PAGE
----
notable effort was undertaken in 1996-1998 as Congress developed
and ultimately enacted the 1998 highway reauthorization bill
(TEA-21). In advance of the 1998 reauthorization process, more than
20 states--many in the South and West-- organized into a coalition
called STEP 21 and lobbied for a fairer system.
In response, Congress made what can best be described as
"important cosmetic changes" in the bill. As the 2007 data
presented in Tables 1, 2, and 4 reveal, these "changes" were
largely ineffective in restoring any semblance of equity. Most
donor states remained donors and to similar degrees. In the years
preceding enactment of the 2005 reauthorization bill, a similar but
less well-organized coalition was formed. However, it accomplished
little, and the final legislation did not significantly reduce the
This pattern of failure demonstrates that efforts to work within
the system and to modify the existing program have accomplished
little, despite halfhearted attempts to make the law fairer. While
resistance by Members of Congress from donee states has helped to
perpetuate these inequities, most elected officials from donor
states have been timid in seeking meaningful reform. They have been
content to settle for a few trifling earmarks that add no new money
to their unfair formula allocations.
As an alternative to the failed work-within-the-system approach,
some Members have proposed ending the federal highway program and
restoring the responsibility--and transferring the right to collect
the federal fuel tax of 18.3 cents per gallon--to the states in a
process known as "turnback." With its original goal (build the
interstate highway system) fulfilled in the early 1980s, the
federal highway program has become a vast spoils system, of which
the Bridge to Nowhere was only one of more than 7,000 earmarks.
Indeed, under the poorly conceived SAFETEA-LU, roads traveled by
the typical motorists receive only about 60 percent of the federal
fuel tax revenues that these hapless motorists pay into the
Legislation to turn back the federal highway program to the
states was first introduced by Senator Connie Mack (R-FL) and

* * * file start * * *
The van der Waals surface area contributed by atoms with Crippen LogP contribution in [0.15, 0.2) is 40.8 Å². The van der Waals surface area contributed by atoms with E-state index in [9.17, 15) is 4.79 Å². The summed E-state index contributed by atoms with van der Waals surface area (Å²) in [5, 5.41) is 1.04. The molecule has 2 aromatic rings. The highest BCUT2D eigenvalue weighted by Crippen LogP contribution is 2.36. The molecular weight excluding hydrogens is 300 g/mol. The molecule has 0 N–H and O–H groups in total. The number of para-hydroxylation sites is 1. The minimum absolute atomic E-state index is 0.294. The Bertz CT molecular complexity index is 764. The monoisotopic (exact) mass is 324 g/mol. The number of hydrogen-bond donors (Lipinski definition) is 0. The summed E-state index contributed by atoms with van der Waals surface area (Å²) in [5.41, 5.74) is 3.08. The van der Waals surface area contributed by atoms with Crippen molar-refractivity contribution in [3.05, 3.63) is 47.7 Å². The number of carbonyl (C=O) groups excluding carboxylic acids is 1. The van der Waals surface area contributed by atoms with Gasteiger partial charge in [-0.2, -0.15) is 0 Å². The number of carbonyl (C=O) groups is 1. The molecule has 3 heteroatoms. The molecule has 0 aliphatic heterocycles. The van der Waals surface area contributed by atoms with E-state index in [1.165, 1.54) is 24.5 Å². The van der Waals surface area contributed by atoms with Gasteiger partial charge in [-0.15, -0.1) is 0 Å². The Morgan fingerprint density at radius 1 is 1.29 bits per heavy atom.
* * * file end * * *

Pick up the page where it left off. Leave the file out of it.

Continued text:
Representative John Kasich (R-OH) in 1996 during the congressional
debate leading up to TEA-21. Since then, several other
Representatives and Senators--most recently Representative Jeff
Flake (R-AZ) and Senator Jim DeMint (R-SC)--have introduced
modified versions of the bill.
None of these bills have gone very far, because the
congressional delegations and government officials of the
shortchanged states have been reluctant to push the legislation.
However, creation of the new Donor State Working Group in Congress
to better organize the donor states and aggressively advocate their
cause has greatly enhanced the prospects of success during the next
Given that Congress may be reluctant to abandon a federal
program that provides Members with so many earmarking
opportunities, an alternative would be to keep the program in its
current form but allow states to opt out of it in return for
agreeing to meet certain performance standards that would include
maintaining and enhancing their segments of the interstate highway
system. Beyond that, opt-out states would be free to pursue
transportation objectives in the best interest of their citizens,
while states that chose to stay in the program would continue to
benefit from guidance provided by USDOT and Congress.
The current laws governing the federal highway and transit
programs will expire on September 30, 2009, and the effort to
reauthorize the programs will attract a swarm of lobbyists,
campaign contributors, and special-interest groups, each seeking
some part of the hundreds of billions of dollars to be spent
through the next reauthorization bill. Unless the donor states are
well organized and aggressive in pushing their case for reform and
equity throughout the legislative process, they will again find
themselves with just a few scraps and six more years of annual
Adding to the risk is the absence of a trust fund surplus that
could be used to continue the modest, yet inadequate, Equity Bonus
program. As noted earlier, Representative Flake's effort to
organize a Donor State Working Group could alter the dynamics of
the process and lead to a permanent end to these longstanding
inequities. To ensure the success of this reform effort:
Elected officials representing donor states should refuse to
support any transportation bill that does not end the inequitable
distribution of fuel tax revenues within one year;